this unlikely audience all sorts of details of that far- off time. As she looks back on life, she does not remember now- " Ses triomphes et sea amours, tout ce cute de sable ou do boue que le flux de is vie avait emporte, mais le temps ou elk etait touts petite dana sa maison, dana sa famille, et quand an sein de la campagne verte elle gardait lea oies. Comme nous, elle avait etc aimee ; sa nourrice l'avait endormie en cbantant, elle aussi, et serree contre son cceur. ca etait solide. Qs. n'avait pas sombre dana le naufrage de cette vie aux quatre vents de Pair, emiettee, perdue. ca demeurait le point fixe, is verite lumineuse et cer- taine. Et la vieille femme jetee a la rue se rappela ties choses.
A un moment, elle sourit d'un sourire tres rejoui. Quelque chose venait soudain de traverser sa memoire et d'y eveiller un monde oublie d'ancieanes impressions. C'etait une chanson. Elle nous demands de la dire, et nous criames bravo. Alors elle chants. cette chanson qui ne ressemblait pas du tout aux airs legers, aux airs fleuris de printemps et d'amour qu'elle avait egret:16s tout a l'heure en faisant son metier. C'etait une chanson paysanne simple et bonne, une chanson du peuple, une chanson de mere-grand comme it y en a dans tons les pays de la terre et qui montrent bien que tous les pays de is terre sont semblables. Elle l'avait apprise Dieu sait on, Dieu sait quand ; elle l'avait oubliee et la retrouvait brusquement avec nous, peut-titre grace a nous Et comme it y avait un refrain, Blaise s'en apercut tri,s vite et l'entonna de sa voix franche. Et tous nous suivtimes Blaise d'un seul elan."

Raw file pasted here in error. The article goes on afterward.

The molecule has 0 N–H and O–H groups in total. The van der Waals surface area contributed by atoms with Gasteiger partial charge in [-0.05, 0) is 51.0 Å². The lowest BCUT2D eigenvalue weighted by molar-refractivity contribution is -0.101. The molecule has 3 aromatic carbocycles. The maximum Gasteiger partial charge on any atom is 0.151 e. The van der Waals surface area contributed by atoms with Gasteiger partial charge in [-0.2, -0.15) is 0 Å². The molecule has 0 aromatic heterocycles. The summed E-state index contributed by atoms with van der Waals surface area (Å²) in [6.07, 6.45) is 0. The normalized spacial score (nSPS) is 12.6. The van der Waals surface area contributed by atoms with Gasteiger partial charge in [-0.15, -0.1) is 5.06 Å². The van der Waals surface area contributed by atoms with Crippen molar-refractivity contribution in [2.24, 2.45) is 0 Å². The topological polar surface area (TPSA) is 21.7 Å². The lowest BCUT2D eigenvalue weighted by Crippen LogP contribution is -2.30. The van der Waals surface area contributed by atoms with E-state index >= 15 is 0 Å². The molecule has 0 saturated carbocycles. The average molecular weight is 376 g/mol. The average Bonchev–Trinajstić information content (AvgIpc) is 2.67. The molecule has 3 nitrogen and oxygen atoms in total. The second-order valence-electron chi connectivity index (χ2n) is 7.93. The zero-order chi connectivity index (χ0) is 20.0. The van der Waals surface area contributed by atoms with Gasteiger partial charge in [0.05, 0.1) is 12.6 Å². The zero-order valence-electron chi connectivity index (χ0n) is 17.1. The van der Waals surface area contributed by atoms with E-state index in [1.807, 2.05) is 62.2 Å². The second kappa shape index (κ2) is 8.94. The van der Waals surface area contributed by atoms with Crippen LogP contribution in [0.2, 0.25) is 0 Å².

"Une Bourgeoise de la Renaissance," " La Mere de Rem-
brandt," and " George Sand Grandmere," though necessarily somewhat different in style in the treatment of historical per- sonages, are still in harmony with the other subjects of this gallery of old women. For all, or almost all, have the air of being studied from life, and this makes essential unity between fact and fiction. Probably the details of the stories were quite otherwise from their presentation here, but that does not affect their fidelity. They are records of a close and loving study of a subject which is not so popular in literature as in art. Painters have delighted in rendering the characters which life has written on the faces of the old. M. Moonier has shown us that it is possible to suggest the interest and the charm of these stories where, for the most part, the struggle is over, in another medium.